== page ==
Product Storytelling 101: 6 Tips To Create a Compelling Product Story for SaaS

Product Storytelling 101: 6 Tips To Create a Compelling Product Story for SaaS cover

Did you know that product storytelling increases the chances of your product being remembered by 2200%?

Customers are more likely to remember your product if you tell them a compelling story. But as a product manager, creating a story that will capture a customer’s attention might not be in your wheelhouse.

Throughout this article, we will discuss the what, why, and how of storytelling. In addition, we’ll look at six tips to help you create a compelling product story. Ready? Let’s get started!


  • Product storytelling is a method of communicating the value of your product by focusing on the user’s problem rather than the product’s features.
  • As part of the development process, product stories are derived from the user stories and product roadmaps created by the product manager.
  • Great product stories communicate the purpose of the product, what problems it aims to solve, and how it will do so.
  • Your ideal customer, known as your buyer persona, is the hero of any good product story.
  • Your story should identify a problem that your audience faces and explain how your product solves it.
  • Select a story medium that’s more relevant to your audience and close out your message with an appropriate call to action.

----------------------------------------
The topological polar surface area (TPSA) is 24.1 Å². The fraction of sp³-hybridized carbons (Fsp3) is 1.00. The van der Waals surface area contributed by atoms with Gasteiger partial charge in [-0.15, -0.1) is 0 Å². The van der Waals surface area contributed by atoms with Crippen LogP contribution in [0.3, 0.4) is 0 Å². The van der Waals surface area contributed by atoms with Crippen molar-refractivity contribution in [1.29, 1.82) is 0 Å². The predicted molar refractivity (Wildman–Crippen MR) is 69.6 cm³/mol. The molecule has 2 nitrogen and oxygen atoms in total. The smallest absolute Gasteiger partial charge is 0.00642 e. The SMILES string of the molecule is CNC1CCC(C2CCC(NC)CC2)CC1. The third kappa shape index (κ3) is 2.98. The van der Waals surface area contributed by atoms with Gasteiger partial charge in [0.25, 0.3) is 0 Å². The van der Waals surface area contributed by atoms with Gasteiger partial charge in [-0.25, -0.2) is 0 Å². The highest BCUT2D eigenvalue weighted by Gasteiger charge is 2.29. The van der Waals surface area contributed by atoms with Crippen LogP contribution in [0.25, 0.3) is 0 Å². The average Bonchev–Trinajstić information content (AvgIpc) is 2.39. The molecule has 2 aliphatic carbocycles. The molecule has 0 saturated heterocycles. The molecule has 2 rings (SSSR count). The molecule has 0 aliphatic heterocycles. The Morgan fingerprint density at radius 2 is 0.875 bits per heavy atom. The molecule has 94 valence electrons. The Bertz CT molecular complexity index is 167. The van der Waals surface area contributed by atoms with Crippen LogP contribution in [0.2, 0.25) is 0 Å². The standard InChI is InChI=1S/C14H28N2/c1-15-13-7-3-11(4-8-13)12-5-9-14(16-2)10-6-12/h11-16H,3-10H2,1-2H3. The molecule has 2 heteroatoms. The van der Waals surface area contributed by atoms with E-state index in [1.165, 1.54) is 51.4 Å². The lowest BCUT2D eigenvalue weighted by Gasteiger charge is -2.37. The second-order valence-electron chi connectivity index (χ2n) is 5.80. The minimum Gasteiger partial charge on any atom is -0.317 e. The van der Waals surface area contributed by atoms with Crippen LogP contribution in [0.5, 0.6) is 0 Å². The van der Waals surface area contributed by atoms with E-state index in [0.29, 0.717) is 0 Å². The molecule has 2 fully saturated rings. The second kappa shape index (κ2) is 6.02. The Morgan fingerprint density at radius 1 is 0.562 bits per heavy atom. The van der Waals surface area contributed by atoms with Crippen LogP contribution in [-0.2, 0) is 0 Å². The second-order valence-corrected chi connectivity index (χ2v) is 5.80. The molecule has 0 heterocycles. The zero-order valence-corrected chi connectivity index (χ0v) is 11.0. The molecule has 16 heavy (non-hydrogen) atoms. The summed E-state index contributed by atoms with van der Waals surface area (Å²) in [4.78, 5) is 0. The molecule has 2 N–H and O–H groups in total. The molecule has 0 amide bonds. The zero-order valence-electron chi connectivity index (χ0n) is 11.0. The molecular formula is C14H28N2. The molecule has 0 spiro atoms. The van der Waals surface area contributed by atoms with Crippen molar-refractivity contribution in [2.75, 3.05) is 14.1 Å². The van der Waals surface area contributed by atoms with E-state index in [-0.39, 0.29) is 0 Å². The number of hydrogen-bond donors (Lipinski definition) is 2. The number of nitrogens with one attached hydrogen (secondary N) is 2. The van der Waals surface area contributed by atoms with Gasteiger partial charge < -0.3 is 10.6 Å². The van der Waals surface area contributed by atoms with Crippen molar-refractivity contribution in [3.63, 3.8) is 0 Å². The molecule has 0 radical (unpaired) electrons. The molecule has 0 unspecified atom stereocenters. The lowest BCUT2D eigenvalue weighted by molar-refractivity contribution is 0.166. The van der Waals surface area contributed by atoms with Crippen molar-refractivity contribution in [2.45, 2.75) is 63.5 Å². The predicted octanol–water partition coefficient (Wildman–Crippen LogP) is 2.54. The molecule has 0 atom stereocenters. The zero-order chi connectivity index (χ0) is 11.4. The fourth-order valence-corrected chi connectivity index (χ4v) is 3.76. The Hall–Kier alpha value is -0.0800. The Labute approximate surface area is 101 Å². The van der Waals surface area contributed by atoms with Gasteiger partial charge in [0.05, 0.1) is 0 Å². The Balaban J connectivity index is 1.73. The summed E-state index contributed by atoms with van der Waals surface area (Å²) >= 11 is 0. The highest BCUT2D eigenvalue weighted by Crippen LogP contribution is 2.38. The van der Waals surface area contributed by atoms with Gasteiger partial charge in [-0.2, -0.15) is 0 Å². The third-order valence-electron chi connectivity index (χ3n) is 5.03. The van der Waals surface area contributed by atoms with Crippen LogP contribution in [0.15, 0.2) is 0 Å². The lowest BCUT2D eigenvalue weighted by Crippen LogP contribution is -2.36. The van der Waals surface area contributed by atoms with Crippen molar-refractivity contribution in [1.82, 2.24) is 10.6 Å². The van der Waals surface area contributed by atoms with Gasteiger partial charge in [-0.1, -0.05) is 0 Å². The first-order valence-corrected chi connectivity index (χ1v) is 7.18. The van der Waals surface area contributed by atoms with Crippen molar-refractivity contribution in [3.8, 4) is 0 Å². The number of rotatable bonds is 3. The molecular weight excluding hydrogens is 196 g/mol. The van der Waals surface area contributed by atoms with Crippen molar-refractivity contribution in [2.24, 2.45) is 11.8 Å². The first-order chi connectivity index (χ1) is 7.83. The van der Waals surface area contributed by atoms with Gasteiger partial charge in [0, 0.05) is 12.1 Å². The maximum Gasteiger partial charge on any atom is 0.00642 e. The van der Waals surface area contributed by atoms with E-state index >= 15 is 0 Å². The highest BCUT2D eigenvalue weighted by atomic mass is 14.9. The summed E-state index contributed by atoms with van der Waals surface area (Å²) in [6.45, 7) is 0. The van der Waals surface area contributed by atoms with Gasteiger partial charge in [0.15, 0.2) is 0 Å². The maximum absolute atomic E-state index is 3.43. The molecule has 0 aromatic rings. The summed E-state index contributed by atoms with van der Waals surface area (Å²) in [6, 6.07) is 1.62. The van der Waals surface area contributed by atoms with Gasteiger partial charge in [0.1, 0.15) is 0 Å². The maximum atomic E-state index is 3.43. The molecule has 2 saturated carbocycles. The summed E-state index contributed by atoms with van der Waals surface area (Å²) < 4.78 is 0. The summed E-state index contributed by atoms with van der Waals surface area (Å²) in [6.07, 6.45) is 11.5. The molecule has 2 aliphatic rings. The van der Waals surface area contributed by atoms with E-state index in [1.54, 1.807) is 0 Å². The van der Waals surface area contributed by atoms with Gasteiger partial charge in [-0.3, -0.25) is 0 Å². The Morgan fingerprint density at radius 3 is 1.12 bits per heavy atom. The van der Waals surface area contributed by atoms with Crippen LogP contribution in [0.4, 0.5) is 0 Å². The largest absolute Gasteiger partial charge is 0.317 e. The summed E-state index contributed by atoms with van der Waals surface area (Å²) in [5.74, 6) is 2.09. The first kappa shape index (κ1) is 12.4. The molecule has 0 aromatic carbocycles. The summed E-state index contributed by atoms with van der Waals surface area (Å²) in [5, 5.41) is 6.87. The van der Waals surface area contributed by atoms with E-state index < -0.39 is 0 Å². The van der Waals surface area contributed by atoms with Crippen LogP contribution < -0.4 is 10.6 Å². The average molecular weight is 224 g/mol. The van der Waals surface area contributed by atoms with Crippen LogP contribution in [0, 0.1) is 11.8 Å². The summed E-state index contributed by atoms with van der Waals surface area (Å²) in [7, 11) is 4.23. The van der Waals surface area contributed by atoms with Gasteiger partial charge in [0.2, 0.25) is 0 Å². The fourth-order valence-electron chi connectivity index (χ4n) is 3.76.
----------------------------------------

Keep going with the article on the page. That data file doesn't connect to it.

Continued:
• Here are some best practices for product storytelling:
  1. Don’t focus much on the product features
  2. Don’t include too much technical data
  3. Keep the narrative conversational and short
  4. Stick with the same story

What is product storytelling?

Product storytelling is a system of communicating value to an audience via a chosen narrative.

It narrates why you developed the product, the challenges you faced, and how it has improved the lives of your customers.

Product storytelling vs. user story

Is product storytelling the same thing as a user story?

True, they are both products of the story mapping done by a product manager to align teams and stakeholders during the product development process. But the similarities end there.

A user story is an informal explanation of a software feature or functionality written from the end user’s perspective. A user story should be created for every product feature and is a critical component of the agile development process.

Product storytelling takes these stories beyond the simple goal of developing a product roadmap. It extends the stories into a narrative that communicates the product’s value to the customer.

Product storytelling vs. brand storytelling

A more similar concept to the concept of the product story is the brand story. While often used interchangeably, there are differences between them.

  • Product storytelling: As you already know, this involves telling a compelling story about a product. This offers a much better way to communicate the benefits of a product than a feature list could.